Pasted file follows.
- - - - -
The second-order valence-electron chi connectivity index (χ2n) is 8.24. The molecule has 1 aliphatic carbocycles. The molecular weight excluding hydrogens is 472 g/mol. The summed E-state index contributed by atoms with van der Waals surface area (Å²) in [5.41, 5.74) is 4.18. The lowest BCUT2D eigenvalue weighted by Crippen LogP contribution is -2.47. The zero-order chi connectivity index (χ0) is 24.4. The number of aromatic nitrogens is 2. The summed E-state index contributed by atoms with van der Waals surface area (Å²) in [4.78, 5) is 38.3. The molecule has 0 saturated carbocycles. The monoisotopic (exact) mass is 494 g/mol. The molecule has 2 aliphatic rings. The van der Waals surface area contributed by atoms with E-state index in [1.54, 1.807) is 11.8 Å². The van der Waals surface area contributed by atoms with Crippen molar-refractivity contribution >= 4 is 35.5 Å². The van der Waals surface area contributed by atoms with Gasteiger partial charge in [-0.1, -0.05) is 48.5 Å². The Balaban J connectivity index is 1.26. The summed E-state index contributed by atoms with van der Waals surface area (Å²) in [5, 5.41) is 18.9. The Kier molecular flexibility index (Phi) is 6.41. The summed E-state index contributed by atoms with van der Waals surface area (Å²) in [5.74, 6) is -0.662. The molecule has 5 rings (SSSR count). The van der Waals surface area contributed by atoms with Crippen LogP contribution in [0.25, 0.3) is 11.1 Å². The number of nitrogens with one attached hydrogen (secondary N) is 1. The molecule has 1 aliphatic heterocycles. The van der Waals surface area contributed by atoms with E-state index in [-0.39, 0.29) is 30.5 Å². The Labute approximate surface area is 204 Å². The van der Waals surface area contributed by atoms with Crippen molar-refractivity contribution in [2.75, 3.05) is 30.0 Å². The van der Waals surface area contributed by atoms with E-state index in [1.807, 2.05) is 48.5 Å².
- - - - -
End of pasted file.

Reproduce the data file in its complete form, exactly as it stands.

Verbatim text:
The second-order valence-electron chi connectivity index (χ2n) is 8.24. The molecule has 1 aliphatic carbocycles. The molecular weight excluding hydrogens is 472 g/mol. The summed E-state index contributed by atoms with van der Waals surface area (Å²) in [5.41, 5.74) is 4.18. The lowest BCUT2D eigenvalue weighted by Crippen LogP contribution is -2.47. The zero-order chi connectivity index (χ0) is 24.4. The number of aromatic nitrogens is 2. The summed E-state index contributed by atoms with van der Waals surface area (Å²) in [4.78, 5) is 38.3. The molecule has 0 saturated carbocycles. The monoisotopic (exact) mass is 494 g/mol. The molecule has 2 aliphatic rings. The van der Waals surface area contributed by atoms with E-state index in [1.54, 1.807) is 11.8 Å². The van der Waals surface area contributed by atoms with Crippen molar-refractivity contribution >= 4 is 35.5 Å². The van der Waals surface area contributed by atoms with Gasteiger partial charge in [-0.1, -0.05) is 48.5 Å². The Balaban J connectivity index is 1.26. The summed E-state index contributed by atoms with van der Waals surface area (Å²) in [5, 5.41) is 18.9. The Kier molecular flexibility index (Phi) is 6.41. The summed E-state index contributed by atoms with van der Waals surface area (Å²) in [5.74, 6) is -0.662. The molecule has 5 rings (SSSR count). The van der Waals surface area contributed by atoms with Crippen LogP contribution in [0.25, 0.3) is 11.1 Å². The number of nitrogens with one attached hydrogen (secondary N) is 1. The molecule has 1 aliphatic heterocycles. The van der Waals surface area contributed by atoms with E-state index in [-0.39, 0.29) is 30.5 Å². The Labute approximate surface area is 204 Å². The van der Waals surface area contributed by atoms with Crippen molar-refractivity contribution in [2.75, 3.05) is 30.0 Å². The van der Waals surface area contributed by atoms with E-state index in [1.807, 2.05) is 48.5 Å².